Traditional Search Engines work to retrieve information using Boolean queries, link analysis and text relevance. These first generation search engines, like Alta Vista, rank sites according to page content.
Second generation search (eg. Google) uses link analysis for ranking search results.
Third generation search engines combine the functions of the “old” search engines with new models that take into account “user preferences, collaboration, collective intelligence, a rich user experience, and many other specialised capabilities that make information more productive”.

I’ve compiled a list (by no means comprehensive) of third generation/social search engines that will make you think twice about declaring Google King of the Search Wars.

Scour is a social search engine aggregator that allows users to vote and rank search results using their own criteria.  It delivers search results from the top 3 search engines  (Google, Yahoo and MSN) after taking into account  user feedback.  Users earn points for each search, vote and comment they make, which can be redeemed for Visa gift cards.

Rollyo is a community-driven search engine that allows users to create their own personalised search engines based on sites they add to their SearchRoll.  Given the information overload that we have to endure on the web, these search engines conveniently allow users to filter and control the amount and quality of their searches.  Swicki works in a similar way to Rollyo, but returns comprehensive text or multimedia searches on a specific topic/theme chosen by the user. 

While Google is great for searching pages, it’s less handy when searching for people.  That’s where Sightix comes in.  This unique service provides users with personalised searches based on their social networks, friends and connections.   While traditional search engines will return the same results to different users, Sightix takes into account the identity of each user and returns unique, personalised and relevant results based on that user’s social graph.    Whozat, SpocK and Zoominfo are other people search engines that are worth a visit, especially if you want concise information on an individual.

A major shortcoming of Google is that it doesn’t index multimedia content and Flash files, but now there are search engines dedicated exclusively to this.  Mediawombat is a search engine for multimedia and Flash files only.  Snipp.tv is another valuable multimedia search engine that can be used for finding video and audio files.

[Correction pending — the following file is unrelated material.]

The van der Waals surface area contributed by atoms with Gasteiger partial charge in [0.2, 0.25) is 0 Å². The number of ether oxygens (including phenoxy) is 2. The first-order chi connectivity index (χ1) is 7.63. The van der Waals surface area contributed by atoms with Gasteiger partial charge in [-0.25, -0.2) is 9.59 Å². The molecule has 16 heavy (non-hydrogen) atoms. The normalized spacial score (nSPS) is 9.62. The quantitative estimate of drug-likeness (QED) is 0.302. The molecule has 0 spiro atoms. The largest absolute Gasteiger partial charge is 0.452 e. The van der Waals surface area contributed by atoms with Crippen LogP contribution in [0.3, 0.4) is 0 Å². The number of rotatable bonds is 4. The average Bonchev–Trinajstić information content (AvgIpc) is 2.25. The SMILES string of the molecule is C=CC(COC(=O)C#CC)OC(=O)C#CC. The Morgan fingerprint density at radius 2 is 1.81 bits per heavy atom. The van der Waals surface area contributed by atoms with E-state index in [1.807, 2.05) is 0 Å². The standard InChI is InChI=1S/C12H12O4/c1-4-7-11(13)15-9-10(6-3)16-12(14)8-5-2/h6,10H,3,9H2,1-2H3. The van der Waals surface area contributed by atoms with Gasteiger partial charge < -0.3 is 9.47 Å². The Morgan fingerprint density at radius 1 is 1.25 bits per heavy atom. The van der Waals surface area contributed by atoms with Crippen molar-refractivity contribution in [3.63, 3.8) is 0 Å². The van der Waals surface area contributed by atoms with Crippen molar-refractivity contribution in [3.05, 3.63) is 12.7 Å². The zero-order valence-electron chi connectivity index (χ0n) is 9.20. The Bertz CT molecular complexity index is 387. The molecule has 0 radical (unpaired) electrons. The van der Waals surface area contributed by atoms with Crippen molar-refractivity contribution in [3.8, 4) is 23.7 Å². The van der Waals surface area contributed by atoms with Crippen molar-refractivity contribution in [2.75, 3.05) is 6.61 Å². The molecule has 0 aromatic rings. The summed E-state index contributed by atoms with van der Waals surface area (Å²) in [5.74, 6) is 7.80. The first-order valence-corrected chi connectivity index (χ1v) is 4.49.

My favourite of the lot is Clusty, which organises search results into folders, making it easier and faster to navigate.  So while a Google search of Nelson Mandela will return millions of page results that you’ll have to wade through to find specific information on his 90th birthday celebration, Clusty returns this impressive, organized  collection of folders ranging from Biography, 90th Birthday Celebration, Nobel Peace Prize, etc. 

Another search engine that will speed up your research is Cluuz, because it goes beyond providing mere links as search results.  It peers into the Web, extracts information, images and tags relating to your search word and presents them to the user so that relevant information can be found faster.

Niche search engines are also on the increase: 5tvs is an Internet TV search aggregator, Metaverselink can be used to search within virtual worlds, Gogooligans is an educational search engine for kids, and Codase and Krugle are every programmer’s dream as they index only source code (Java, CSS etc) and technical information.

Traditional vs. Social Search
Social search may be more innovative and intuitive than traditional search, but it cannot replace traditional search engines.  When used together with mainstream search engines, they can yield powerful search results that can be more productive and valuable for the user. 

One of the problems with community-driven search engines like Scour is that they depend on the participation of users to stay afloat , and are also susceptible to spammers.

While many new Search 2.0 tools are aspiring to be the next Google, it’s not about competition but collaboration.  As Ezzy points out, even the mainstream search giants have realised the potential of social search and implemented some of its features.  Yahoo! has introduced My Web 2.0 and Google offers bookmarking and tagging of search history for users. 

The future of search- and the web at large – is definitely leaning more towards man, not machine.

23 July, 2008 at 10:13 am 7 comments